New Jersey Gov. Chris Christie, a Republican and former U.S. attorney, has never been keen on his state's Compassionate Use of Medical Marijuana Act, which his predecessor, Jon Corzine, signed into law on the last day of his administration. But last week, Christie announced that New Jersey will proceed with plans to let six nonprofit organizations distribute marijuana to patients with "debilitating medical conditions" such as cancer, AIDS and multiple sclerosis, despite the risk of federal prosecution.
In Arizona, meanwhile, the Medical Marijuana Act approved by voters last November remains on hold thanks to Gov. Jan Brewer, who worries that it conflicts with the federal Controlled Substances Act. Brewer, a Republican who proudly advocates a "new federalism" that "protects the States and (their) citizens against an overreaching federal government," in this case seems happy to let the Obama administration override the will of Arizona's voters.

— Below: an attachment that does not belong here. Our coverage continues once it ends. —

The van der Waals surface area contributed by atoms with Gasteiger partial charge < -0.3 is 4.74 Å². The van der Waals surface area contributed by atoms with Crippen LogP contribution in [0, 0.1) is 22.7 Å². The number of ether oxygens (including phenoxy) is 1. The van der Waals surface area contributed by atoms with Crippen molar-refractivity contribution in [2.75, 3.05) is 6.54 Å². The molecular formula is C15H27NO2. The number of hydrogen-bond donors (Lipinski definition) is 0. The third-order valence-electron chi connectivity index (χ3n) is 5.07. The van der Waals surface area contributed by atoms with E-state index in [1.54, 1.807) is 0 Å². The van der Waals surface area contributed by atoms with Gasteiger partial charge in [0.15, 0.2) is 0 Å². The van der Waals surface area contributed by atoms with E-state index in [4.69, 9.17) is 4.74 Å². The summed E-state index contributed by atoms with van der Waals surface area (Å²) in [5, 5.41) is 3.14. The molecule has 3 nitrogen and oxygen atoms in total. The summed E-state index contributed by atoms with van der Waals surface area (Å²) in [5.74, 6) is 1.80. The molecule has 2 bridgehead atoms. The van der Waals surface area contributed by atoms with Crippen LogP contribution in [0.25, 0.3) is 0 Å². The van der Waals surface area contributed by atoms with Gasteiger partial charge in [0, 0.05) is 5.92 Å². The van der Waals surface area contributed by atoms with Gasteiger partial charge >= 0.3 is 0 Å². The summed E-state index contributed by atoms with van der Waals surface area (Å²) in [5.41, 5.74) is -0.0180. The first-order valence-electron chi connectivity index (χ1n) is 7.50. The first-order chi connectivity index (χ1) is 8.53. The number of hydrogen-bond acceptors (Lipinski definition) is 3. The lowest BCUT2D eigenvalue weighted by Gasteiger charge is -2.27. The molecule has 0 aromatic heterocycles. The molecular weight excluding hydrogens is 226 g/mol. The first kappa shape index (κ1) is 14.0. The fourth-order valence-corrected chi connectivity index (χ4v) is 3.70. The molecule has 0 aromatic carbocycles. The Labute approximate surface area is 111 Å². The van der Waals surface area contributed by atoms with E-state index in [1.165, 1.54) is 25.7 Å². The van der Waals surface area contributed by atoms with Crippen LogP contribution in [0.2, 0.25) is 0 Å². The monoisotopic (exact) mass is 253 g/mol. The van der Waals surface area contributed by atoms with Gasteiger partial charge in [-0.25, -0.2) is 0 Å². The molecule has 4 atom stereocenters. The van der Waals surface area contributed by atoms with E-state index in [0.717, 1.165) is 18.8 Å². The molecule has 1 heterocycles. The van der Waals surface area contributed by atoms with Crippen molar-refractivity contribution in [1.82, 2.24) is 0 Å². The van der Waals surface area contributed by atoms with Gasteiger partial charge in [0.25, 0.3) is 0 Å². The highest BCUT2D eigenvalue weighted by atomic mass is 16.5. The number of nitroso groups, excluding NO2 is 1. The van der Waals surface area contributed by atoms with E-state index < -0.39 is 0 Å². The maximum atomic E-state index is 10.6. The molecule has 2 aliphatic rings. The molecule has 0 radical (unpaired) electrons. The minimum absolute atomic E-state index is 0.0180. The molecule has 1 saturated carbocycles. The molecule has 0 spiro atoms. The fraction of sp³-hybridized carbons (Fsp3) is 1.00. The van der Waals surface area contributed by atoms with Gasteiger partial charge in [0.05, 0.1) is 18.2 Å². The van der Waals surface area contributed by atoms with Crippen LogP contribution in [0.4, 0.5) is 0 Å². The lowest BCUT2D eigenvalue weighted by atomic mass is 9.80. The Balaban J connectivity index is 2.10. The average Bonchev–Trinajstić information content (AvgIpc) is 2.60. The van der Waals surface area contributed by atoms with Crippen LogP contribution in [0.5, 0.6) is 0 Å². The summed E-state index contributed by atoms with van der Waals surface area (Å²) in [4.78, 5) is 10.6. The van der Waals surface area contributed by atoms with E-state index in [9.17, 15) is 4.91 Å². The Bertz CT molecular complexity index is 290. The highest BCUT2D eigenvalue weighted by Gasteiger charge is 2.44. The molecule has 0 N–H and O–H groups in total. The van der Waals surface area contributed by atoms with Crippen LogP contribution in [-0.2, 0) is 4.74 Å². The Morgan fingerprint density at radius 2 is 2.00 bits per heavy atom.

Although President Obama has repeatedly said he opposes "using Justice Department resources to try to circumvent state laws on this issue," several U.S. attorneys warned last spring that compliance with state law offers no protection against federal prosecution for growing or distributing marijuana. That position was confirmed by a June 29 memo from Deputy Attorney General James Cole.
Citing this reversal, Brewer has asked a federal judge to decide whether the Arizona Medical Marijuana Act, which she opposed before the election, "complies with federal law" or is "pre-empted in whole or in part because of an irreconcilable conflict with federal law." Oddly, Brewer expresses no preference between those two diametrically opposed choices, which reinforces the impression that her suit is a veiled attempt to overturn Arizona's law without antagonizing its supporters.
Brewer claims to be concerned about the legal exposure of state employees who license and regulate dispensaries. But Dennis Burke, the U.S. attorney for Arizona, says he has "no intention of targeting or going after people who are implementing ... state law."
In any case, all state regulators would be doing is determining who qualifies for a medical exemption from state drug penalties. As the American Civil Liberties Union notes in a motion to dismiss Brewer's suit, performing that function does not conflict with the Controlled Substances Act or prevent the federal government from enforcing it.